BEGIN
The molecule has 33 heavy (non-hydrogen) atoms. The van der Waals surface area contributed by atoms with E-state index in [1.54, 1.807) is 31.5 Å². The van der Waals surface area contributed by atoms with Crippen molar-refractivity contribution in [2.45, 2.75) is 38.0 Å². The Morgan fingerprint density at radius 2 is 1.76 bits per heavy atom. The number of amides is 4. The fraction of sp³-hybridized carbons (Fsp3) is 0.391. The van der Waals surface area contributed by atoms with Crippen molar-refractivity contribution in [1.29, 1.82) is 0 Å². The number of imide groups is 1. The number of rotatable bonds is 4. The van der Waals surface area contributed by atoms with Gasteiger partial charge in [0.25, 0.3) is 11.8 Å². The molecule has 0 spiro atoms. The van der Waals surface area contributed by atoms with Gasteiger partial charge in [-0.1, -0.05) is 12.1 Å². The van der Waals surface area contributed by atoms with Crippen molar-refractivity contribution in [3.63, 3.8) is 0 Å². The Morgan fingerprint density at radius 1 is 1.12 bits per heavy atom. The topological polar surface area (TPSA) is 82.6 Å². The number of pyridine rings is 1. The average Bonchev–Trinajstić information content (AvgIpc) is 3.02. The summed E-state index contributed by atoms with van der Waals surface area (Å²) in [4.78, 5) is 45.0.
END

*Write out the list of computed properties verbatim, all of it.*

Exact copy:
The molecule has 33 heavy (non-hydrogen) atoms. The van der Waals surface area contributed by atoms with E-state index in [1.54, 1.807) is 31.5 Å². The van der Waals surface area contributed by atoms with Crippen molar-refractivity contribution in [2.45, 2.75) is 38.0 Å². The Morgan fingerprint density at radius 2 is 1.76 bits per heavy atom. The number of amides is 4. The fraction of sp³-hybridized carbons (Fsp3) is 0.391. The van der Waals surface area contributed by atoms with Crippen molar-refractivity contribution in [1.29, 1.82) is 0 Å². The number of imide groups is 1. The number of rotatable bonds is 4. The van der Waals surface area contributed by atoms with Gasteiger partial charge in [0.25, 0.3) is 11.8 Å². The molecule has 0 spiro atoms. The van der Waals surface area contributed by atoms with Gasteiger partial charge in [-0.1, -0.05) is 12.1 Å². The van der Waals surface area contributed by atoms with Crippen molar-refractivity contribution in [3.63, 3.8) is 0 Å². The Morgan fingerprint density at radius 1 is 1.12 bits per heavy atom. The topological polar surface area (TPSA) is 82.6 Å². The number of pyridine rings is 1. The average Bonchev–Trinajstić information content (AvgIpc) is 3.02. The summed E-state index contributed by atoms with van der Waals surface area (Å²) in [4.78, 5) is 45.0.